Raise your hand if you’ve ever had these thoughts:
- My kid spends too much time playing video games.
- Video games are mostly a mindless waste of time.
- Video games are putting distance between us as a family.
- I wish I were parenting in a pre-video game era.
If you’ve been plagued by one or more of these thoughts, this new article in the NY Times is a must-read. Not that we’re trying to convince anyone of the ultimate benefit or detriment of Garage Band, Minecraft and Tetris, but there is some pretty compelling, researched-back evidence on the potential good that can come from your kids’ time spent gaming.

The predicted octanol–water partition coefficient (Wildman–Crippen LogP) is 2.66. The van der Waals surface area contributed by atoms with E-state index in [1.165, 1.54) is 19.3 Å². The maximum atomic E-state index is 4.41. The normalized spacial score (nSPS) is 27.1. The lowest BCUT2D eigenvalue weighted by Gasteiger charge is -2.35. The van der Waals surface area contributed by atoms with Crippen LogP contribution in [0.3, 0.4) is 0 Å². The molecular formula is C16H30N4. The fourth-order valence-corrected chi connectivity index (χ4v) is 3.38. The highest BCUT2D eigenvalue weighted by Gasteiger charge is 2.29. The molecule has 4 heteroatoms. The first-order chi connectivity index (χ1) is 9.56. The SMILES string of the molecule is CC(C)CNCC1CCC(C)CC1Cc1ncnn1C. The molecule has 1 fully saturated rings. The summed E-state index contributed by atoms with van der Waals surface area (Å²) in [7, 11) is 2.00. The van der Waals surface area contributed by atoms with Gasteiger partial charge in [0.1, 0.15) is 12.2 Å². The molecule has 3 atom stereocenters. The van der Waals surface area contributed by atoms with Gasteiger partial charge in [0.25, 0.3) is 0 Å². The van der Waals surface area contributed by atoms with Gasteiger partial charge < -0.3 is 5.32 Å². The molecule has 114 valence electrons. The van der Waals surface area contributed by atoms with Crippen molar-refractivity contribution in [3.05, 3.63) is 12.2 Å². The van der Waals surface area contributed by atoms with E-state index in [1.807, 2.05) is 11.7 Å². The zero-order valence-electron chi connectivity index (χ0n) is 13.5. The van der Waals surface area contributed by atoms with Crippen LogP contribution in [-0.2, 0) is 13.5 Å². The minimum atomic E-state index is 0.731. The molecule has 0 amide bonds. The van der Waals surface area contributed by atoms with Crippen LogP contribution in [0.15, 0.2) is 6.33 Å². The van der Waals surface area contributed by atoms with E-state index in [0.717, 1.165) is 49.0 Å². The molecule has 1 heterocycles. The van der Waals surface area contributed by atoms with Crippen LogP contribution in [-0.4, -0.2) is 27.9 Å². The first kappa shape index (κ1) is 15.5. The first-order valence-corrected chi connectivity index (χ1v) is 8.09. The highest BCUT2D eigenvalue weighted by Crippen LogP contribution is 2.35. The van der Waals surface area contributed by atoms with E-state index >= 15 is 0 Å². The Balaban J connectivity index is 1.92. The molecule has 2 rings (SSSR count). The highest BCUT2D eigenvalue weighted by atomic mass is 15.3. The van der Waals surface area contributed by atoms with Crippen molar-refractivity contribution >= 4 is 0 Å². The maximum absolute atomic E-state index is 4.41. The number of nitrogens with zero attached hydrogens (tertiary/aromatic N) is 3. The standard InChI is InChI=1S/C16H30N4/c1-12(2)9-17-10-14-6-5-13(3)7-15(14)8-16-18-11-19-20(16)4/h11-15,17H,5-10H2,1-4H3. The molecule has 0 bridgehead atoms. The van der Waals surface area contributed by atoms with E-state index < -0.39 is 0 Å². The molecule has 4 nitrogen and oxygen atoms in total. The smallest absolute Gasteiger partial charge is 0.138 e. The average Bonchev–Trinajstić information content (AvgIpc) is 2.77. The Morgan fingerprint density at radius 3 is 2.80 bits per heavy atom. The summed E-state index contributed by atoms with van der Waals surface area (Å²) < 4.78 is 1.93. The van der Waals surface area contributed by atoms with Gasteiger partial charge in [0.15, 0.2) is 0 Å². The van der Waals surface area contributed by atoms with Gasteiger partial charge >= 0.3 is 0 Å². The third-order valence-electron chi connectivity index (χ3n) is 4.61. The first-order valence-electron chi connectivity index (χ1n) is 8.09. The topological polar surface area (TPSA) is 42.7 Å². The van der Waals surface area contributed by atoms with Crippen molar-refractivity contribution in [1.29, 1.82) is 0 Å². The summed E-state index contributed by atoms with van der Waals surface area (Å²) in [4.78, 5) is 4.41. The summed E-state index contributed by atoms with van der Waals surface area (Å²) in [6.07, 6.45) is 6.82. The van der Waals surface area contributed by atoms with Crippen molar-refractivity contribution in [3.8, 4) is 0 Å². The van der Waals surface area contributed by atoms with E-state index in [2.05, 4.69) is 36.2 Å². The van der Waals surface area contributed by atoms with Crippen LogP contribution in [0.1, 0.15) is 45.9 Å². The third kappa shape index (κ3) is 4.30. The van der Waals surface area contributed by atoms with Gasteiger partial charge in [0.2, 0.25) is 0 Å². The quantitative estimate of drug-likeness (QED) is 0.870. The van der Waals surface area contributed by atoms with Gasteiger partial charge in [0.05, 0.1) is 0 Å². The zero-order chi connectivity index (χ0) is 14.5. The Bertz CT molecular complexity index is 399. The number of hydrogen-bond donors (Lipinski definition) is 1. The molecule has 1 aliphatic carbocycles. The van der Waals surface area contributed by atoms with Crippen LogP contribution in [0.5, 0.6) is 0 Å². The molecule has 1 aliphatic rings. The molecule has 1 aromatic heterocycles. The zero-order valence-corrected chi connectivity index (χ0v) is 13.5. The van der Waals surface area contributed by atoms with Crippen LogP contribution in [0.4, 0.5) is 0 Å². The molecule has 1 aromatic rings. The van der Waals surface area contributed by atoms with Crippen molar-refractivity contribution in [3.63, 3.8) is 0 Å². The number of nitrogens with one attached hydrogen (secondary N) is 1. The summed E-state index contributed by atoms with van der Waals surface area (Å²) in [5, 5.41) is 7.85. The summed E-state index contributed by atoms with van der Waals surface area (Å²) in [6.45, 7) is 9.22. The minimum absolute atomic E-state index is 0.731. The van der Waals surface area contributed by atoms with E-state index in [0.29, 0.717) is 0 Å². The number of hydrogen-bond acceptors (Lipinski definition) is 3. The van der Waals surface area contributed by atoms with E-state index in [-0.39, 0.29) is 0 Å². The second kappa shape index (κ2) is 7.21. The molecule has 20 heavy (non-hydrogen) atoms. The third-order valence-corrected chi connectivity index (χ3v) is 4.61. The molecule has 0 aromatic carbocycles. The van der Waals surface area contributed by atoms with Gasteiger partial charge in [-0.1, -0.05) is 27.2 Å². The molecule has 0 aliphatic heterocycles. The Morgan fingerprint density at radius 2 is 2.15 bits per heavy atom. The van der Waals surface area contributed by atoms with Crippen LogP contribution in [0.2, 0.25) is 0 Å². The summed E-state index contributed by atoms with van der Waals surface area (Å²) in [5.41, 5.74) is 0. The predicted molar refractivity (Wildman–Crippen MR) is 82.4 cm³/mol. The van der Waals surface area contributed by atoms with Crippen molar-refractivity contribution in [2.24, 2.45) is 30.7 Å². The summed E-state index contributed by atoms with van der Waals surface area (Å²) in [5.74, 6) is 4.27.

Among the findings captured in the article:
- Video games can mute pain signals and lower anxiety (this applies to games kids are already familiar with, not new ones).
- Research has found a correlation between co-playing of video games among family members and higher levels of family connection.
- Learning new video games gives kids confidence.
- Some studies suggest that playing the same game increases physical synchronicity between two players, which could also increase empathy.